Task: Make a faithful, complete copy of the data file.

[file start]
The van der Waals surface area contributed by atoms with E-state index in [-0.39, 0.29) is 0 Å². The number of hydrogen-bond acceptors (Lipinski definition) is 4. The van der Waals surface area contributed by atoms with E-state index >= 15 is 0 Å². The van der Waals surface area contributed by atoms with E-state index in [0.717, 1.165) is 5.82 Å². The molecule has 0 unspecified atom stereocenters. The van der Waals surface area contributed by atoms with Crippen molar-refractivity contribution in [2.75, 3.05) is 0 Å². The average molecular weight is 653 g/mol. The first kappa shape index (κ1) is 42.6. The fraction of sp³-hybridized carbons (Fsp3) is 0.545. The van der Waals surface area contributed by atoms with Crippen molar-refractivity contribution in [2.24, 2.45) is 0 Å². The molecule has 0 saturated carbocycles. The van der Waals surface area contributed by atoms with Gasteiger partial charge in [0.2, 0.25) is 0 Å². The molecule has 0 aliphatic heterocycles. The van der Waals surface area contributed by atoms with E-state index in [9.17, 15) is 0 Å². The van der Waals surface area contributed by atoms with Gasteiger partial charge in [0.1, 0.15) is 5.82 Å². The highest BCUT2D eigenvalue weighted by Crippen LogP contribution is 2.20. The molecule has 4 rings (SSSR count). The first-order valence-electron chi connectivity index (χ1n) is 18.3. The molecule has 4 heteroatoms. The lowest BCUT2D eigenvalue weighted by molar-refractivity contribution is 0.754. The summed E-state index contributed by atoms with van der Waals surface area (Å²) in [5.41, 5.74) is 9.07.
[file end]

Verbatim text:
The van der Waals surface area contributed by atoms with E-state index in [-0.39, 0.29) is 0 Å². The number of hydrogen-bond acceptors (Lipinski definition) is 4. The van der Waals surface area contributed by atoms with E-state index >= 15 is 0 Å². The van der Waals surface area contributed by atoms with E-state index in [0.717, 1.165) is 5.82 Å². The molecule has 0 unspecified atom stereocenters. The van der Waals surface area contributed by atoms with Crippen molar-refractivity contribution in [2.75, 3.05) is 0 Å². The average molecular weight is 653 g/mol. The first kappa shape index (κ1) is 42.6. The fraction of sp³-hybridized carbons (Fsp3) is 0.545. The van der Waals surface area contributed by atoms with Crippen molar-refractivity contribution in [2.24, 2.45) is 0 Å². The molecule has 0 saturated carbocycles. The van der Waals surface area contributed by atoms with Gasteiger partial charge in [0.2, 0.25) is 0 Å². The molecule has 0 aliphatic heterocycles. The van der Waals surface area contributed by atoms with E-state index in [9.17, 15) is 0 Å². The van der Waals surface area contributed by atoms with Gasteiger partial charge in [0.1, 0.15) is 5.82 Å². The highest BCUT2D eigenvalue weighted by Crippen LogP contribution is 2.20. The molecule has 4 rings (SSSR count). The first-order valence-electron chi connectivity index (χ1n) is 18.3. The molecule has 4 heteroatoms. The lowest BCUT2D eigenvalue weighted by molar-refractivity contribution is 0.754. The summed E-state index contributed by atoms with van der Waals surface area (Å²) in [5.41, 5.74) is 9.07.